Older homeowners are drawing cash out of the value of their properties to pay down their debts, suggests new research.
The money is settling mortgages, loans and credit card debts, according to equity release firm Key.
The lender says one in three homeowners are settling credit cards and just over one in four (28%) are clearing mortgages with the money they raise.
And so far 11,190 new borrowers have withdrawn £840 million in the first quarter of this year.
The average pay-out was £75,032.
The average homeowner seeking equity release was aged 71 years old, although almost two out of three borrowers were couples (60%). Only 13% of single men took a loan, compared with double the number of single women (27%).
Why homeowners opt for equity release
Although many settle debts with the money they release from their homes, most spending goes on home or garden improvements (60%).
Other popular ways to spend are holidays (31%), cash gifts to family and friends (30%), while one in 10 use the extra cash to help with day-to-day bills.
Will Hale, chief executive at Key, said: “Typically the equity release market has a quieter start to the year but the latest Q1 results suggest that we should see continued growth in 2019.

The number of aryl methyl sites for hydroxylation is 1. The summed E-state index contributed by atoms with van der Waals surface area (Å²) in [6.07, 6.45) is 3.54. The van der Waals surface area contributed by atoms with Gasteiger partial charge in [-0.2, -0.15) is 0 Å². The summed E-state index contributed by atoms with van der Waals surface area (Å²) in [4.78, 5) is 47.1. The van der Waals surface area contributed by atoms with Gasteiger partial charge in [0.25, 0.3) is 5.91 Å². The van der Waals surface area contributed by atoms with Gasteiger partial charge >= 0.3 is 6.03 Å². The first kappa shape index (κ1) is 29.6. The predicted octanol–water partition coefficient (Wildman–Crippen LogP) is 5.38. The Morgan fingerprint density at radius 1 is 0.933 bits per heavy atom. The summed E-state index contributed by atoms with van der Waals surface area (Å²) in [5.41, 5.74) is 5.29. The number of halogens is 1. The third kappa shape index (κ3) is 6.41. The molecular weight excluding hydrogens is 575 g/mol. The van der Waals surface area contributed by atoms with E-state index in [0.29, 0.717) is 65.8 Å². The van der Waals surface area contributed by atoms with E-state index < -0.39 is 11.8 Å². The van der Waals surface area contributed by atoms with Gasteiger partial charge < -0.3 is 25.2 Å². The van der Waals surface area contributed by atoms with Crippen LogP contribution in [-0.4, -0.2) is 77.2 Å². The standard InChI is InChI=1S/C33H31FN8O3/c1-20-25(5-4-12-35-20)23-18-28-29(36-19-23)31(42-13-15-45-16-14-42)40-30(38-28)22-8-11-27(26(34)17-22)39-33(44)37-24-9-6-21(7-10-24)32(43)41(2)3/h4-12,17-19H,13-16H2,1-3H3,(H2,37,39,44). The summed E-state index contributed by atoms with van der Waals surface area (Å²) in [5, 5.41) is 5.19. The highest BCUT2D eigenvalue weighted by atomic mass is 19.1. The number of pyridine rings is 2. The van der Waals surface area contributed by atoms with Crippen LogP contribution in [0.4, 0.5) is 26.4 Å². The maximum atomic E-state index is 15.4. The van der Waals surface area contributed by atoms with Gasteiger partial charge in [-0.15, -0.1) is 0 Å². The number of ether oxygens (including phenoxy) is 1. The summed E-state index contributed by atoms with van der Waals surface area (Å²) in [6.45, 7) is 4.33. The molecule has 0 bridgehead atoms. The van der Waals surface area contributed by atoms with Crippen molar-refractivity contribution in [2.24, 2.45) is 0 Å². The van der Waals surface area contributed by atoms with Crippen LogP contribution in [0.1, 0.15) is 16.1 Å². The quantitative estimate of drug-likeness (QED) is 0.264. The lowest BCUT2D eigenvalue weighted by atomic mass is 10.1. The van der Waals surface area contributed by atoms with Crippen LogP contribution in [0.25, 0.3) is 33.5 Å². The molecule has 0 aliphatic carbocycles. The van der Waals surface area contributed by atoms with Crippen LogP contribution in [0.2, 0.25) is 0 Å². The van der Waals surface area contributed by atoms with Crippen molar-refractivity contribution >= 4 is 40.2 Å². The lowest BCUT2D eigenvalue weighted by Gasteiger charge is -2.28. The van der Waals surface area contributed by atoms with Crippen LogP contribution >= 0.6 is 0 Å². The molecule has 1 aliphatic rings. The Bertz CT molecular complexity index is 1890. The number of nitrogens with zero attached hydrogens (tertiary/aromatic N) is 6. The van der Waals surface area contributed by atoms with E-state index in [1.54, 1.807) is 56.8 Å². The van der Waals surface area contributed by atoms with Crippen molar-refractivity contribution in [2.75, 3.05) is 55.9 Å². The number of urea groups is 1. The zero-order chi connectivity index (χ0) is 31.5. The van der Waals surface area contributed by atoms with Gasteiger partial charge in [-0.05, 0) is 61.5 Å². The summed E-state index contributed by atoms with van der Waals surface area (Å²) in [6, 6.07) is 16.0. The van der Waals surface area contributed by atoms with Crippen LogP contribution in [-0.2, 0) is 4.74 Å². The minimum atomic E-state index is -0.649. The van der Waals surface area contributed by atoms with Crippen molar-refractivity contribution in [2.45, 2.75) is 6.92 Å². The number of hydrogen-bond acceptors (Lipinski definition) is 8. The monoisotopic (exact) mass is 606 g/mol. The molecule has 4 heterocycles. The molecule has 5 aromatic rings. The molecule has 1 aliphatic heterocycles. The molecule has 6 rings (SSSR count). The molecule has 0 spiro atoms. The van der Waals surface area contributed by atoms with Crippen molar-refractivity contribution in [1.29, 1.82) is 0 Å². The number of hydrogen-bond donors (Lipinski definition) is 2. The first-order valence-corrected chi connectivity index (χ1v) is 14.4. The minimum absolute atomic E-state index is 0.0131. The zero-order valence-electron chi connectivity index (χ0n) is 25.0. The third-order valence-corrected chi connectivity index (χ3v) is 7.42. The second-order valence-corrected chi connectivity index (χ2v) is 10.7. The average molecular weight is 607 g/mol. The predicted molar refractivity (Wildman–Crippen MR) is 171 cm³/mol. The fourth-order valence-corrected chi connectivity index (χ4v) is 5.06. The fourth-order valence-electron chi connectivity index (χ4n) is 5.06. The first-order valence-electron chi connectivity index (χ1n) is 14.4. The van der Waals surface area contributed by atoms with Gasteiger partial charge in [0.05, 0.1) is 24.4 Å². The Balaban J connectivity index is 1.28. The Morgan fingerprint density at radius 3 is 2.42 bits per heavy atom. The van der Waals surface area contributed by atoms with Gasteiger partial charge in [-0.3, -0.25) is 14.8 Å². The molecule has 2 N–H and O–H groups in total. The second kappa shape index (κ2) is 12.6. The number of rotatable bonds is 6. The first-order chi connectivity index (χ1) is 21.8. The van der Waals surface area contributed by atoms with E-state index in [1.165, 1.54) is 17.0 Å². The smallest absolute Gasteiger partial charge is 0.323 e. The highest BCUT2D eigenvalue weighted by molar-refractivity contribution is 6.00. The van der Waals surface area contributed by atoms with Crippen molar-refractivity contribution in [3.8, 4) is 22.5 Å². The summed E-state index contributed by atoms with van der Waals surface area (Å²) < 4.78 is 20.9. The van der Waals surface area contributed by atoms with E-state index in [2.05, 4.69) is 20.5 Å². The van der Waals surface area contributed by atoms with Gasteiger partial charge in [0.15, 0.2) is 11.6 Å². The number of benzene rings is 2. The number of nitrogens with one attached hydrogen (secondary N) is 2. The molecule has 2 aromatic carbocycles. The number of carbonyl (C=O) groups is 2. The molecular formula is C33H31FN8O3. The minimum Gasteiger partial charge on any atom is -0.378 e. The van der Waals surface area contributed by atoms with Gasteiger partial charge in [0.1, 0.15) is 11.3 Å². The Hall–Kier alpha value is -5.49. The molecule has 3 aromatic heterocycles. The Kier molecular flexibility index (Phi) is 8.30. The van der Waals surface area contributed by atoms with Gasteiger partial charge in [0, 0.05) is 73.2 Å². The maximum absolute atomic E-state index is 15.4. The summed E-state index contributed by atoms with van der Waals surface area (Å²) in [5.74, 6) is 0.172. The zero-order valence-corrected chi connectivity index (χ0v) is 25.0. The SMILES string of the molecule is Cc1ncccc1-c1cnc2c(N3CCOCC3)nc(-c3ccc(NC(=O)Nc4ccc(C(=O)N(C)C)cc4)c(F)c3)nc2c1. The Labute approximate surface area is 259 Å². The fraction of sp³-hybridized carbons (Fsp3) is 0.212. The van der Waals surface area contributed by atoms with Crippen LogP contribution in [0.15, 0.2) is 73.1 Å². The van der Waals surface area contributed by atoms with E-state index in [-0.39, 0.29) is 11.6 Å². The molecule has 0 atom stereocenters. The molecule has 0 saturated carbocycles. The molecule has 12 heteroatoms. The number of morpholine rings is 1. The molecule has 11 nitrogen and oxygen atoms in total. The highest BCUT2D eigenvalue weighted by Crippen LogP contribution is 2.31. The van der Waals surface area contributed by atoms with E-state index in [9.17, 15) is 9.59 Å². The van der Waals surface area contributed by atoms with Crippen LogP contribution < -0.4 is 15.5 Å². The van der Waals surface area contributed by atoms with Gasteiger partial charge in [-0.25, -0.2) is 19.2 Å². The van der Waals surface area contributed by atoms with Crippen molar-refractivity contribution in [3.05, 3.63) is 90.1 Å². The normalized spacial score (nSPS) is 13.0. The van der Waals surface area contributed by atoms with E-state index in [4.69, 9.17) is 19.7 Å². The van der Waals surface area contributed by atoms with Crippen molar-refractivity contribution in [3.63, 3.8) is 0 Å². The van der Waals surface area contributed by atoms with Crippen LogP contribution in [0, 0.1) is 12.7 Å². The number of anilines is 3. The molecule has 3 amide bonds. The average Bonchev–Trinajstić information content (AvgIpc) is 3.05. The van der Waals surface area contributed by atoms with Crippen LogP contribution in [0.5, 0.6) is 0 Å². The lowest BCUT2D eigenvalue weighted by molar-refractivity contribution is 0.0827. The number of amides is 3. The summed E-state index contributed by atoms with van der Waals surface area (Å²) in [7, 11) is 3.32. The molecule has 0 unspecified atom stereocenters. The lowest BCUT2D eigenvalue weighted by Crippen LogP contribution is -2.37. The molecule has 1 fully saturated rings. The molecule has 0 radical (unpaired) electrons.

“The current challenging economic environment has seen a move away from holidays and home improvements to people tackling pressing immediate issues such as to pay off debt.
“Nearing or entering retirement with an income that might be exceeded or matched by debt repayments can be hugely stressful and may mean people need to make fundamental changes to their plans such as working longer.
“However, this will not solve everyone’s issues and is not even viable for some so looking into downsizing, equity release or other later life lending options might be the right answer. Not only will making sensible choices around property mean that people are less stressed but it will help to set them up for a more comfortable retirement in the future.
“Good independent expert advice is key to ensuring that older homeowners receive the most benefit from their property wealth and use it in the most appropriate way for them and their families.”